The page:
The Ideal Watering Schedule for Your Home

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Last Updated November 30, 2023

For a lush, healthy lawn, a regular watering schedule is an essential part of the equation. However, knowing when you should water your lawn, how much water your lawn needs, and how frequently to water it are all critical questions. Here's what you need to know to create the best lawn watering schedule for your home.

How Much Should You Water Your Lawn and Plants?

Gardener hosing plants in back yard.

Most lawns need about an inch of water per week, but this amount can vary depending on which region of the country you live in, wind speed, evaporation rate, and what type of grass you are growing. Cool-season grasses like tall fescues can tolerate drought, and others like bluegrass, ryegrass, and fine fescues will go dormant during a drought

Warm-season grasses like Zoysia or Bermuda and some native varieties like Buffalo grass in the south are also drought tolerant and tend to require a bit less water than cool-season grasses in some parts of the country.

If your lawn is browning, or if you walk across the lawn and your footprints don't disappear relatively quickly, you probably need a bit more than the recommended one inch. Signs of overwatering include a dense thatch layer on the soil surface, fungi growth, excess weeds, visible standing water, bare spots in the soil, or a spongy feel to the soil when walking.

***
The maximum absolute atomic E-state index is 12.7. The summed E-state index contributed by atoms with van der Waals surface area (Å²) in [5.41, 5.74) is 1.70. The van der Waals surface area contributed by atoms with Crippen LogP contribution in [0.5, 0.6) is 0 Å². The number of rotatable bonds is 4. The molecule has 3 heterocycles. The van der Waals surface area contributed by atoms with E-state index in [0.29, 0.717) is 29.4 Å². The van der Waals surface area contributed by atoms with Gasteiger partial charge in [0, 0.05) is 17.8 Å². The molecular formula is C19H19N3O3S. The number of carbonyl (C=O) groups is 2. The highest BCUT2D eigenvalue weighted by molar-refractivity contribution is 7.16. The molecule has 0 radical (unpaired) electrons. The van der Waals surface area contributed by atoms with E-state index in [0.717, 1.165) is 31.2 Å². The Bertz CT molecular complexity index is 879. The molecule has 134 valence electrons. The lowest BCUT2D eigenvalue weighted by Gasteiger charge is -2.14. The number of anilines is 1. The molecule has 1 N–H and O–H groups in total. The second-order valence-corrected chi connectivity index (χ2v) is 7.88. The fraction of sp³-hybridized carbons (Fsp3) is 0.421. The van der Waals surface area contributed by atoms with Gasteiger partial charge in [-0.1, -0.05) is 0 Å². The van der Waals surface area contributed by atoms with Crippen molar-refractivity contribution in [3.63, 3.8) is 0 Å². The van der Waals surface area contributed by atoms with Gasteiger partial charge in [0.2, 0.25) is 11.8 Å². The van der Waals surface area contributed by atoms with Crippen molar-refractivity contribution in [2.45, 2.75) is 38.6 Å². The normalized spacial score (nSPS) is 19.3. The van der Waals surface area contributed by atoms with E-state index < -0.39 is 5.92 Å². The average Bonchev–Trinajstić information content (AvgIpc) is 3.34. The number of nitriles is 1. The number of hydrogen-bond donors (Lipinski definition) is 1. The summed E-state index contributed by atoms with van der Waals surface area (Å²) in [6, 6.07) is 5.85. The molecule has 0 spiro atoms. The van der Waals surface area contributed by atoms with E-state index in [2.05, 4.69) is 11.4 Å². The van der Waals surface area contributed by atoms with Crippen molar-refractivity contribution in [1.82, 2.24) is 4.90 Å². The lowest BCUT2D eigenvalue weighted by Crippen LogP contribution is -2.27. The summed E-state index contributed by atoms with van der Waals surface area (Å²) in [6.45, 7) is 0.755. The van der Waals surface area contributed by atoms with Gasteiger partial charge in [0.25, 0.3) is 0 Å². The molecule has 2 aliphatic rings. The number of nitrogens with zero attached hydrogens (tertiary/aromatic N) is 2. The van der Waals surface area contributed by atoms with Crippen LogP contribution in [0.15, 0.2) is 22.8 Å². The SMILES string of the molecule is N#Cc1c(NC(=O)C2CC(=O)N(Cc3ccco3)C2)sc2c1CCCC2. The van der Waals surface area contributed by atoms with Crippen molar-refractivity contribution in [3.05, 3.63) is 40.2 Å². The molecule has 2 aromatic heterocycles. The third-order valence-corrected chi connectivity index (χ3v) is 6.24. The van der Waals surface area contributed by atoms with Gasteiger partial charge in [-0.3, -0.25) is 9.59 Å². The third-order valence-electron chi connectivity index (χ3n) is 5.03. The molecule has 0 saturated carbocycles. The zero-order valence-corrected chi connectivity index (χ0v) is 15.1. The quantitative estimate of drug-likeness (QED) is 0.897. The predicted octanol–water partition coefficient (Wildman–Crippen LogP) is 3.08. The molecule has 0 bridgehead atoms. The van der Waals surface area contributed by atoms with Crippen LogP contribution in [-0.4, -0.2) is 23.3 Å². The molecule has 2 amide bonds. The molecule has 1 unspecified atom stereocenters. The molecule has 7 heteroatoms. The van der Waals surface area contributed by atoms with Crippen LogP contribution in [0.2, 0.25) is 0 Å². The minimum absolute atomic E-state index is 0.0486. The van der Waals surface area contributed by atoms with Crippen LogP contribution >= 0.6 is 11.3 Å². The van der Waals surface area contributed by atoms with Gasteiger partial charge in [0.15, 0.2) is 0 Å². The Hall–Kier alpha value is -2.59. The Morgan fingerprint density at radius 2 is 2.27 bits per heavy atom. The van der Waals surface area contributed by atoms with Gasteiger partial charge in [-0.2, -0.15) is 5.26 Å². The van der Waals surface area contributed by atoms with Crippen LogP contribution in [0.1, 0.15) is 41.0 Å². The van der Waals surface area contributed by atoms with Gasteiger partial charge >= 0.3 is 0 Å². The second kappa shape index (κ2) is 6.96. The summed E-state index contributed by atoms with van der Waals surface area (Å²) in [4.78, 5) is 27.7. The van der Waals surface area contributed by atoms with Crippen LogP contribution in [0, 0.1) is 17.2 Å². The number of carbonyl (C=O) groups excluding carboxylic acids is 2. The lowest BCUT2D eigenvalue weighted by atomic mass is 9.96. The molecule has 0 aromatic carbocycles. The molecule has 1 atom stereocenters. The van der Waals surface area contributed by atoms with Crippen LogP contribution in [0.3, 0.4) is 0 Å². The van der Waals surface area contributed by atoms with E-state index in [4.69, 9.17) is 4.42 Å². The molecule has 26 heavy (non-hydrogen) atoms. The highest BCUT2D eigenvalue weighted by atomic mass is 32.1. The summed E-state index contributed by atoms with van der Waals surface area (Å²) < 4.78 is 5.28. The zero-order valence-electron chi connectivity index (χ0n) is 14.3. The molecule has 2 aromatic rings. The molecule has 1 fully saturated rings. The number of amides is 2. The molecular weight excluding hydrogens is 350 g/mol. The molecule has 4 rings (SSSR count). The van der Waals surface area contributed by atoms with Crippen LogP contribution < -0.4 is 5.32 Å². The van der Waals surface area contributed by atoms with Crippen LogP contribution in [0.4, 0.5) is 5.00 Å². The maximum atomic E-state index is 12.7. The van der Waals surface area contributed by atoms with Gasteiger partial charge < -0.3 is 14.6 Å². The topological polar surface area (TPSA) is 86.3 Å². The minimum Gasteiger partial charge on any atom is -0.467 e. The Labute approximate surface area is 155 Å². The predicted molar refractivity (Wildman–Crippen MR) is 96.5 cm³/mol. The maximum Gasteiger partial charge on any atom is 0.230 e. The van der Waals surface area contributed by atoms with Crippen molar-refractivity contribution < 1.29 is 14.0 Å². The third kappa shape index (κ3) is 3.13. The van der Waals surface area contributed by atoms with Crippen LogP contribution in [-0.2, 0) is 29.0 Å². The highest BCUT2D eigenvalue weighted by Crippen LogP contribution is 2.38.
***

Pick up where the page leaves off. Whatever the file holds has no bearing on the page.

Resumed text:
If your grass has thatch buildup or you aren’t sure about the amount of care it needs, consult with a professional. An expert will conduct a thorough inspection, offer advice, and provide dethatching or core aeration services as needed. Keep reading for more helpful DIY lawn watering practices.

When Should You Water Your Lawn and Plants?

Grass with dead patches.

There’s no doubt that plants and lawns look their best when they’re properly hydrated. But how do we know when it’s time to water? Fortunately, your lawn and plants will show signs that they need water. For example, if your grass has a brown, grayish, or dull green look and your outdoor plants are drooping and dropping leaves, it’s time to hydrate them. Of course, heeding the signs is just one step. You’ll want to consider the best watering schedule for grass and plants to prevent overwatering and diseases.

The best watering time for your lawn is early in the morning, before 10:00 a.m. Hot, sunny afternoons are not ideal watering times for lawns, as the water may evaporate before the grass can absorb what it needs. Watering overnight could lead to problems with disease. Always do a spring checkup of the entire sprinkler system for any damaged pipes or irrigation heads prior to activating your system for the growing season. If you are unfamiliar with your sprinkler system and how to prep it for spring, please consult with a professional.

How Often and for How Long Should You Water Your Lawn and Plants?

Lawn sprinkler system.

Although sprinkler systems make it easy to water daily, most lawns will not require this much water. Rather than short, light watering, create a schedule for less frequent, deep watering sessions. Knowing how long to leave the sprinkler on depends on the flow pattern or rate of hydration that your system delivers, wind speed, and evaporation rates.

This information should be available from the manufacturer, or you can leave a few empty tuna fish or cat food containers on the lawn the next time you water and see how long it takes to fill with an inch of water. In addition, it’s important to ensure all parts of your lawn and landscaping are receiving adequate hydration. Water distribution might not be even across your lawn, so be sure to use several containers and determine the average amount of time it takes to fill them all.